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Can we bet on Pascal’s wager for more practical decisions?

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Anja M
Anja M Sep 02, 2020
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Necessity

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Conciseness

Is it concisely described?

Have you considered deciding between odds and outs of a problem by placing a certain kind of bet? Blaise Pascal had one such peculiar offer on an even more peculiar problem. He proposed a certain way of looking at one’s frame of mind towards the existence of God. Basically, humans bet their lives into the viewpoint that God either exists or not. ‘With their lives’: because there is nothing else they can put on the table since there is no conclusive proof to be gained for such a question in this life. But, precisely because proof cannot be found here and now, it ultimately has to be a ‘bet’, since it starts from and comes down to the point of uncertainty of our knowledge. However, before I continue, I would like to stress the point of this article is not a sheer explanation of this famous hypothesis. It has been thoroughly developed, discussed, and even disputed over the last three and a half centuries of its existence, even weighed to determine whether it is a fallacy or not. For the sake of the argument, I will mention only the necessary contra-arguments. Still, the point of introducing this argument at all is to see its scope of use far beyond its original purpose of discussing the approach to the question of God’s existence and our (dis)belief in it. My goal is to see how it can be used for the questions of assessing the high-risk concerns of the pros and cons like: the making of AI, use of nuclear energy, up to the decisions of vaccination support. So, in order to do this properly, bear with me with a slightly longer introduction.

Pascal claims since we cannot really discover whether God exists or not, it would be rational and pragmatic for us to believe so.
1) If God exists and we believe it – we get infinite reward (~epic win)
2) If God exists and we don’t believe it – infinite suffering (~epic fail)
3) If God doesn’t exist and we believe it – status quo (~fail, but no loss)
4) If God doesn’t exist and we don’t believe it – status quo (~win, but no meaning)
How this can be developed further concerning the same topic would require much more writing space and reading time, and it isn’t of primary relevance for us now. I will only mention two from the set of the most notable objections, due to their relevance for the examples to follow.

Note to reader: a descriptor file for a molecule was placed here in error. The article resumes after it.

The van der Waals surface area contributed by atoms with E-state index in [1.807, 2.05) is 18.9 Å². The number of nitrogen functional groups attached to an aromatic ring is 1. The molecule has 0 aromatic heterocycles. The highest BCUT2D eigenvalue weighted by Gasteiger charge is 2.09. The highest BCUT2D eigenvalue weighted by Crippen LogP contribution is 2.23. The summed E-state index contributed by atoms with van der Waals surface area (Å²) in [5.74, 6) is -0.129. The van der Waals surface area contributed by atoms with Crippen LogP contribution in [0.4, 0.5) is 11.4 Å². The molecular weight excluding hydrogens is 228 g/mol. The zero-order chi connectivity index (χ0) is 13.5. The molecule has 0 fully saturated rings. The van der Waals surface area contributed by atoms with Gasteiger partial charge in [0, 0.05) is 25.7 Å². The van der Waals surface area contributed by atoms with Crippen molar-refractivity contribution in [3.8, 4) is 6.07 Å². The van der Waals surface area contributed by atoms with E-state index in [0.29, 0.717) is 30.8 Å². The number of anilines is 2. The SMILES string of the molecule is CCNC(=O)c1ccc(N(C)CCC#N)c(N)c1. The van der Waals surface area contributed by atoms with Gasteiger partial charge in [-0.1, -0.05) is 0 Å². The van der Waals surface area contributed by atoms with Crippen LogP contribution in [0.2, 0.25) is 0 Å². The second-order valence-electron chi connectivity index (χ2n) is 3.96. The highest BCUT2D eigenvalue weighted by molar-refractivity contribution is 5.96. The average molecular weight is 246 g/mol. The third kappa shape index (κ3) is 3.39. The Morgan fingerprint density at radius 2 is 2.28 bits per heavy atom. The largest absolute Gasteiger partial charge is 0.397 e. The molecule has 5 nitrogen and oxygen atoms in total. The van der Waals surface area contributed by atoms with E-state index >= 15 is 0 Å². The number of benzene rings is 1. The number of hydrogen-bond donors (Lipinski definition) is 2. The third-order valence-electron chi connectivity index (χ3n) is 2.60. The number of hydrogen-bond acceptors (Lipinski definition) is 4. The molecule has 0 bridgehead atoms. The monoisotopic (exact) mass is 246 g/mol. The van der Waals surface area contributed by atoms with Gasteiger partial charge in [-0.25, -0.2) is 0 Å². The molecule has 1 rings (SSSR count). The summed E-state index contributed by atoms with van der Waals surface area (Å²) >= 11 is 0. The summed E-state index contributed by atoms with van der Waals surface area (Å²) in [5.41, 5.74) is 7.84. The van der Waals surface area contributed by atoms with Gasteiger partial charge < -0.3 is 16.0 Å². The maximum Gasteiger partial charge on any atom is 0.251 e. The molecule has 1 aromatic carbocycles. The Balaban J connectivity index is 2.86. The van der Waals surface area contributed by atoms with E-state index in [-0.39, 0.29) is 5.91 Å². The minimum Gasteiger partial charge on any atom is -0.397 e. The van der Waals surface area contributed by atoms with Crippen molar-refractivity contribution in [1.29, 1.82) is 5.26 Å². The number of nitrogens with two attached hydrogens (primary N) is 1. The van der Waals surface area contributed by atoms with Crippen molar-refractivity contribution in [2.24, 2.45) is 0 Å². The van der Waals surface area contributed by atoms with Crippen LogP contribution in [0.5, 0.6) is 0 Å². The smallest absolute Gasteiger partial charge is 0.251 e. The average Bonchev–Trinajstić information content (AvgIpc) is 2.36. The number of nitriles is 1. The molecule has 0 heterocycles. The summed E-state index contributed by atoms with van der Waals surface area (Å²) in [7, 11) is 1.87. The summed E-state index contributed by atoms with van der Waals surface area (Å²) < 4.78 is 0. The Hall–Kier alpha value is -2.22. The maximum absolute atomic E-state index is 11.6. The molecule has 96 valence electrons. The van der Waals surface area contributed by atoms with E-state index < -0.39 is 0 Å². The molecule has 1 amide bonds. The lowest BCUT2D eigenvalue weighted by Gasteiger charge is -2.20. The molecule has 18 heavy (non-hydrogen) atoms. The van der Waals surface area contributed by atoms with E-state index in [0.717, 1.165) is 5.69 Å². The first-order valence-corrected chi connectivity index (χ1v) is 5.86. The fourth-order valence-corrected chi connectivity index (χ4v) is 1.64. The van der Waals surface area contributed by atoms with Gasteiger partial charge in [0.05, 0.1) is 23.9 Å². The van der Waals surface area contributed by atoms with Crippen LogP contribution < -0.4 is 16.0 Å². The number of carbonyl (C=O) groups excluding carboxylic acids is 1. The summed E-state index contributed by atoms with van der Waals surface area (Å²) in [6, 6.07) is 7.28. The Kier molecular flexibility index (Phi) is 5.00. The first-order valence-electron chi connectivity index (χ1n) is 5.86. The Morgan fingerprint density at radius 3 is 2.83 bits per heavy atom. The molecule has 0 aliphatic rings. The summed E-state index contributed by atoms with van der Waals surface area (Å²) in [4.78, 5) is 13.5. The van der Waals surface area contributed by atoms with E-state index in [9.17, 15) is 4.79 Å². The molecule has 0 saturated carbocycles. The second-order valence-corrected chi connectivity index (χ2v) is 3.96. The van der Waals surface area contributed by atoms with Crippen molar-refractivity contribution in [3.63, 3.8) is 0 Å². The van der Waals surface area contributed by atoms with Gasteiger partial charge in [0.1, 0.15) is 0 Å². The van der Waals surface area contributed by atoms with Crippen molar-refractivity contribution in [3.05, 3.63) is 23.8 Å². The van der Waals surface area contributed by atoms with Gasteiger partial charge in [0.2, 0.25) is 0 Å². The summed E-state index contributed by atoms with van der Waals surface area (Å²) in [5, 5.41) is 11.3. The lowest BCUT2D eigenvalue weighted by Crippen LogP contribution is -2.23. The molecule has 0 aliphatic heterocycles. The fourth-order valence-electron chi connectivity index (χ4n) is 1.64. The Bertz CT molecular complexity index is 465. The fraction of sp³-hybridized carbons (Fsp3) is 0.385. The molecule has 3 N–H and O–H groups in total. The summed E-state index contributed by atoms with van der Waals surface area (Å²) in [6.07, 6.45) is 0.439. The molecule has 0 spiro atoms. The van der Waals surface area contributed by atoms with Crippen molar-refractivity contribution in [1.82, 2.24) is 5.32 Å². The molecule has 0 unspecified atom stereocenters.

Psychological impossibility: There is something odd in making oneself believe a certain premise, even though it might lead to great consequences.
Moral impossibility: Believing in God/Following an idea just because we are expecting a certain personal gain is something to be argued against.

But someone could object to the last one, for example, and say: “Maybe that is wrong when it comes to the belief in God, but why should I feel bad if I want to pursue AI development and production? Here, the gain is not only personal, but benefits the whole humankind.” Partially, this is true, since the main difference lies in the empirically testable outcomes we deal with when it comes to the AI, and this is one of the practical outcomes we could use the Wager for. However, there are numerous scenarios in which AI production can prevail to either ‘yes’ or ‘no’ side. Professor Derek Leben questions this scenario in his article on the same topic. So, if we’d like to utilize this sort of reasoning for the matter, we must establish a threshold of minimum plausibility. This way, we are not dealing with anything crossing anyone’s mind, but real potential risks and gains.

So, if we conclude AI would have a high chance of entering into a conflict with human race upon its creation, which would result in our race being exterminated, that would present an infinite loss and it would be reasonable to conclude against the AI creation. In one of the opposite conceivable scenarios, perhaps humans would want to create AI in order to save their own race. In this case, our existence depends upon AI, which can either result in an infinite gain: shall we decide to create AI, or an infinite loss B, if we beforehand decide not to create it.

Still, another important factor to take into consideration with empirical situations is contingency. The above examples are just the ends of a spectrum. But what about many in-between cases? What if people decide upon creating an AI and it simply ends up helping with many different tasks, making our lives easier on a daily level? Then, that would fall in line with ’finite gains’. On the other hand, if we decide upon not creating, and we still can continue our lives without them depending on it, then we reach ’status quo’. ’Finite gains’ are definitely something of more value than ’status quo’, so in the process of reasoning with the hypothetical data given, Pascal would say it is rational for us to vote for creating AI! In principle, this is how the Wager works.